Standing from the crowd in refractory CLL?
Last year the two FDA approvals of tisagenlecleucel (Novartis) and axicabtagene ciloleucel (Kite/Gilead) CAR T cell therapy for hematologic malignancies such as pediatric acute lymphoblastic leukemia (pALL) and non-Hodgkins lymphoma (NHL) have captured a lot of attention.
It’s worth remembering, however, that back in 2010 the first patient who had a dramatic response to CD19 targeted CAR T cell therapy was actually a gentleman with advanced chronic lymphocytic leukemia (CLL), the case study of which was subsequently published by Porter et al., (2011) in the New England Journal of Medicine.
We’ve been following CAR T cell therapy and its potential in CLL for some time now, with all the successes, trials and tribulations along the way.
Dr David Porter (Penn) told BSB earlier this month:
“The very first patients we treated are now eight years out from their infusion, a little over eight years, and still in remission, still doing extremely well with no evidence of disease or progression, never had any other therapy. So, I think it’s become very clear that for some patients this is effective in the far advanced setting.”
It’s now two years since we last spoke and it was a great pleasure to reconnect with Dr Porter. As he told BSB at ASH in San Diego:
“One way you make it better is to understand why it’s working and why it’s not.”
What have we since learnt about the potential for adoptive cellular therapy in CLL and what new insights did we gain from new data presented at ASH18? The answers may well surprise you.
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Buried amongst the intense hurly burly of a major medical meeting such as the American Society of Hematology (ASH) are the unsung preclinical researchers whose work largely makes clinical development possible. After all, few sensible companies would bet on an expensive clinical trial program, especially in combination, without first knowing whether such an approach is rational or not and has a decent shot of working efficaciously.
At stake here is the potential for building a blockbuster cancer drug niche by niche.
Venetoclax (BCL-2 inhibitor) got off to a somewhat slow start compared to say, ibrutinib (BTK inhibitor), which had a much broader initial indication and a lower risk of tumour lysis syndrome (TLS), yet it may actually have a wider application across multiple hematologic malignancies. This could well end up as one of those classic tortoise versus hare stories in the long run.
Back in 2013, we posted five interviews conducted with a range of experts including:
- Dr Oliver Sartor (prostate cancer)
- Dr Susan O’Brien (CLL)
- Dr Deepak Sampath (BCL-2 and ABT-199)
- Dr John Jenkins (then deputy director at the FDA)
- Dr Renier Brentjens (CAR-T cell therapy)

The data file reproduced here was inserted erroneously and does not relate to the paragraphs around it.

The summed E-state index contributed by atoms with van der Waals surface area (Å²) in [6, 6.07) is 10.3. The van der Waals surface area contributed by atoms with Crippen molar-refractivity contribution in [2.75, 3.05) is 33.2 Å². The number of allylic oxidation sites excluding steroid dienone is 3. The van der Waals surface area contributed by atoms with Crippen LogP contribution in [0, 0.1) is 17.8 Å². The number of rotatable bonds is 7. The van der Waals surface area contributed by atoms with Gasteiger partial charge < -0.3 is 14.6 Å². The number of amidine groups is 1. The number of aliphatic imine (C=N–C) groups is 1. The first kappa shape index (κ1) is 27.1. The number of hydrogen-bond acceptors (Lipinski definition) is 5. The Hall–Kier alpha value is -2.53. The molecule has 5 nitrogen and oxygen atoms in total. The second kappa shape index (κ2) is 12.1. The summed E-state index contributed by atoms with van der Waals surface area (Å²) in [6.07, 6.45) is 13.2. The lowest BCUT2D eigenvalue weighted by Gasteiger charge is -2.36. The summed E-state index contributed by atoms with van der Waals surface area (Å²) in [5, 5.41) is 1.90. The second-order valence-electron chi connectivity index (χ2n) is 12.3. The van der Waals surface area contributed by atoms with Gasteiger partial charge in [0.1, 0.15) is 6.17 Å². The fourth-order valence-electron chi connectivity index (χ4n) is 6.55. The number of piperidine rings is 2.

To put this in context, consider that we just recorded 15 interviews at ASH this year alone!
As regular readers know, we like to follow people and R&D stories over time, so while in Atlanta at ASH17 we took the opportunity to move a particular story forward – we wanted to learn where Dr Sampath and his colleagues are now and also where they are headed next. This gives readers a head start on anticipating what future clinical developments might be mentioned at JPM18 by either Genentech/Roche or AbbVie.
In our latest expert interview, we pick up and continue the discussion with Deepak Sampath to find out what’s happening with venetoclax four years on… it turns out quite a lot and makes for very interesting reading indeed.
Dr Deepak Sampath (Genentech)
Curious to now more about what this scientist and his work in BCL-2 targeting is all about? Check out this short excerpt:
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As we continue rolling out our ASH coverage, we now move on to the in-depth analyses and thought leader interviews post meeting… What do experts really think about the critical questions that arise from new data? What is practice changing versus a nice to have in a small subset of people?
Someone said to me recently, “You seem very picky about who you interview. Why’s that?”
You betcha we are!
ASH17 in Atlanta
There are hem/oncs, thought leaders, and true experts whose opinions we value and know are solid and fair balanced in their commentary. There are also others who have major COI and will say whatever needs to be said about a particular individual study they are involved in, but are not reliable in a strategic perspective of the broader landscape or the impact of a study in terms of future trends.
I’d rather talk to people in the first category and learn from them – they don’t have to know everything or even agree with our own viewpoint, but they do need to be independent and fair balanced.
In the first of our ASH interview series, we posed some tough questions to a CLL expert and here’s a snippet on what he had to say:
Hah, at least we are thinking along the same lines!
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Over the last five years the face of the chronic lymphocytic leukemia (CLL) landscape has changed quite dramatically with the advent of new approvals in several categories. These include anti-CD20 antibodies, BTK inhibitors, PI3K inhibitors and apoptotic Bcl–2 inhibitors.
In yesterday’s wide ranging interview we explored in-depth how these therapies are impacting the broader landscape, as well as emerging trends in how these regimens might be used.
In Part 2 of the ongoing series, we spoke with another CLL expert and explored promising new and earlier agents in development for a different perspective on how outcomes might be improved further.
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Targeted therapy and Chemo-Immunotherapy in CLL